Since the last edition in 2002 there has been an increasing importance on the issues reflecting climate change. This is particularly important when the result of this change must be ‘managed’ and ‘controlled’ to maintain an amenity such as water supply. This new edition includes many new entries on the topics of stormwater management and flood management, as well as the new EU Directives that cover this field.
With over 7000 terms, this dictionary encompasses the most recent terminology on water and waste management. It is a handy reference for consultants, contractors and professional engineers as well as academics and students who need a quick definition to technical terms.
* Provides a handy reference for consultants, contractors and professional engineers as well as academics and students who need a quick definition to technical terms.
*References US, UK and European standards, legislation and spelling providing a global relevance
*Offers detailed coverage of the terminology of Stormwater management and flood management not found elsewhere
Electrochemistry in light water reactors is a valuable reference for all those concerned with corrosion problems in this key technology for the power industry.Discusses key issues surrounding the development of high temperature reference eletrodesA valuable reference for all concerned with corrosion problems in this key technology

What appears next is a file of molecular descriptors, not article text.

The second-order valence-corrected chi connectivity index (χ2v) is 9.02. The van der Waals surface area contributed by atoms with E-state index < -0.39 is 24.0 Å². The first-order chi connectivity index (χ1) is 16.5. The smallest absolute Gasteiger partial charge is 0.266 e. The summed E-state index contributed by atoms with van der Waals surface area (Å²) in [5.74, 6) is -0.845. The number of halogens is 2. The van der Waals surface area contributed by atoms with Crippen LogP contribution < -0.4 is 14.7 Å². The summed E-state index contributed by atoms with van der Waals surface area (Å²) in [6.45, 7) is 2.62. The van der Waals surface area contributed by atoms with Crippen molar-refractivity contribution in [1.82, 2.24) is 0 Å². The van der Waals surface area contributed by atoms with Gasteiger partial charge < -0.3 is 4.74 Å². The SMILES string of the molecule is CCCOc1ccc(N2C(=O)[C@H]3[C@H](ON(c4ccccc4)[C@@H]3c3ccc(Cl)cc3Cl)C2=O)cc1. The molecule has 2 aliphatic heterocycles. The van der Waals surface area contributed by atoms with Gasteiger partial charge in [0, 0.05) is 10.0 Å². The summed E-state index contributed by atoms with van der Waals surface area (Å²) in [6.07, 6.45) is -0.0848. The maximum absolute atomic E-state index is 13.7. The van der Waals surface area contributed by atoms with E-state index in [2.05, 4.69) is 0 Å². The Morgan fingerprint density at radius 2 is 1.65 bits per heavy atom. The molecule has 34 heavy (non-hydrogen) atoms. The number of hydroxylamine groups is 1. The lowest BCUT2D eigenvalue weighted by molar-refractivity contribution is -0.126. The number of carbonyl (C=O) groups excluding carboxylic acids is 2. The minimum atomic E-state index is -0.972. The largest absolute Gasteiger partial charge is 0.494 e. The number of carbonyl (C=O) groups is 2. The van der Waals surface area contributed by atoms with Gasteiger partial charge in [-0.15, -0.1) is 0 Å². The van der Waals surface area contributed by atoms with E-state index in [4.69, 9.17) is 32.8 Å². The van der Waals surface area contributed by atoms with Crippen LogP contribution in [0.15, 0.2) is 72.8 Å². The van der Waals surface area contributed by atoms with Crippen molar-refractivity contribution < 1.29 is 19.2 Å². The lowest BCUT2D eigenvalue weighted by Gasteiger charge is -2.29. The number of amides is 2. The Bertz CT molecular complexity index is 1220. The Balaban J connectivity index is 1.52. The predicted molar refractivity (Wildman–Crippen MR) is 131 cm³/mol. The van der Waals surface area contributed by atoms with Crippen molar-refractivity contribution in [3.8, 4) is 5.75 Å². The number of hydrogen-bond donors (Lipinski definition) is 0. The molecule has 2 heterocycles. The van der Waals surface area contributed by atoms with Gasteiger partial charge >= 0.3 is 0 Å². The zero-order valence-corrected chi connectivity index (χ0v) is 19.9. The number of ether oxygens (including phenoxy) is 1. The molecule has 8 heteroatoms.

After an introductory chapter setting out the key processes involved in metal dusting, the book reviews how this corrosion process affects a range of metals such as iron and steel, as well as nickel-based and chromium-based high-temperature alloys. There are chapters on the effects of particular gas mixtures on the corrosion process and on the use of coatings to prevent metal dusting. Processes involved in carburization and nitridation are also described and discussed.
With its distinguished editors and team of contributors, Corrosion by carbon and nitrogen is a valuable reference for all those concerned with understanding and preventing these corrosion processes in various industries.Reviews this corrosion process and how it affects the petrochemical and other industriesDiscusses the effect of particular gas mixtures on the corrosion process
Do quadratic equations make you queasy? Does the mere thought of logarithms make you feel lethargic? You're not alone! Algebra can induce anxiety in the best of us, especially for the masses that have never counted math as their forte. But here's the good news: you no longer have to suffer through statistics, sequences, and series alone. Algebra II For Dummies takes the fear out of this math course and gives you easy-to-follow, friendly guidance on everything you'll encounter in the classroom and arms you with the skills and confidence you need to score high at exam time.